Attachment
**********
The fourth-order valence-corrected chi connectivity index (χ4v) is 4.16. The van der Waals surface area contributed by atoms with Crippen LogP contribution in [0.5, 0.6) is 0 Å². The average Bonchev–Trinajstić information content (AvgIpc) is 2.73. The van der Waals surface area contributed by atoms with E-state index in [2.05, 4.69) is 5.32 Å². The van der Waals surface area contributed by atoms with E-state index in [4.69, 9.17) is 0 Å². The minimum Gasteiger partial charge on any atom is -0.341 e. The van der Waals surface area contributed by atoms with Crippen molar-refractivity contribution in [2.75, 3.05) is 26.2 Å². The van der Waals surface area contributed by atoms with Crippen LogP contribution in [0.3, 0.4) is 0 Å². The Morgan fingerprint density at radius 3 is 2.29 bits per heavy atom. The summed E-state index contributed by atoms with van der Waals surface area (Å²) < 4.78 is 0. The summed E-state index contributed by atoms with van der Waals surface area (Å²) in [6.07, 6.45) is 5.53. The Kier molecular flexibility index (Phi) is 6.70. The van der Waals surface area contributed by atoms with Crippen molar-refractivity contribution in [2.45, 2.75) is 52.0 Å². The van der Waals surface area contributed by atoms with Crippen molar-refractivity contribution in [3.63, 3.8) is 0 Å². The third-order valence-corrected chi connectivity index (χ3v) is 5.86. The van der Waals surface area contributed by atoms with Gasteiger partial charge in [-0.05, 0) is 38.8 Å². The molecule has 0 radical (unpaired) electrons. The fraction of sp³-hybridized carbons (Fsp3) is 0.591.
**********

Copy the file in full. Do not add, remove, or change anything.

The fourth-order valence-corrected chi connectivity index (χ4v) is 4.16. The van der Waals surface area contributed by atoms with Crippen LogP contribution in [0.5, 0.6) is 0 Å². The average Bonchev–Trinajstić information content (AvgIpc) is 2.73. The van der Waals surface area contributed by atoms with E-state index in [2.05, 4.69) is 5.32 Å². The van der Waals surface area contributed by atoms with E-state index in [4.69, 9.17) is 0 Å². The minimum Gasteiger partial charge on any atom is -0.341 e. The van der Waals surface area contributed by atoms with Crippen molar-refractivity contribution in [2.75, 3.05) is 26.2 Å². The van der Waals surface area contributed by atoms with Crippen LogP contribution in [0.3, 0.4) is 0 Å². The Morgan fingerprint density at radius 3 is 2.29 bits per heavy atom. The summed E-state index contributed by atoms with van der Waals surface area (Å²) < 4.78 is 0. The summed E-state index contributed by atoms with van der Waals surface area (Å²) in [6.07, 6.45) is 5.53. The Kier molecular flexibility index (Phi) is 6.70. The van der Waals surface area contributed by atoms with Crippen molar-refractivity contribution in [2.45, 2.75) is 52.0 Å². The van der Waals surface area contributed by atoms with Crippen molar-refractivity contribution in [3.63, 3.8) is 0 Å². The third-order valence-corrected chi connectivity index (χ3v) is 5.86. The van der Waals surface area contributed by atoms with Gasteiger partial charge in [-0.05, 0) is 38.8 Å². The molecule has 0 radical (unpaired) electrons. The fraction of sp³-hybridized carbons (Fsp3) is 0.591.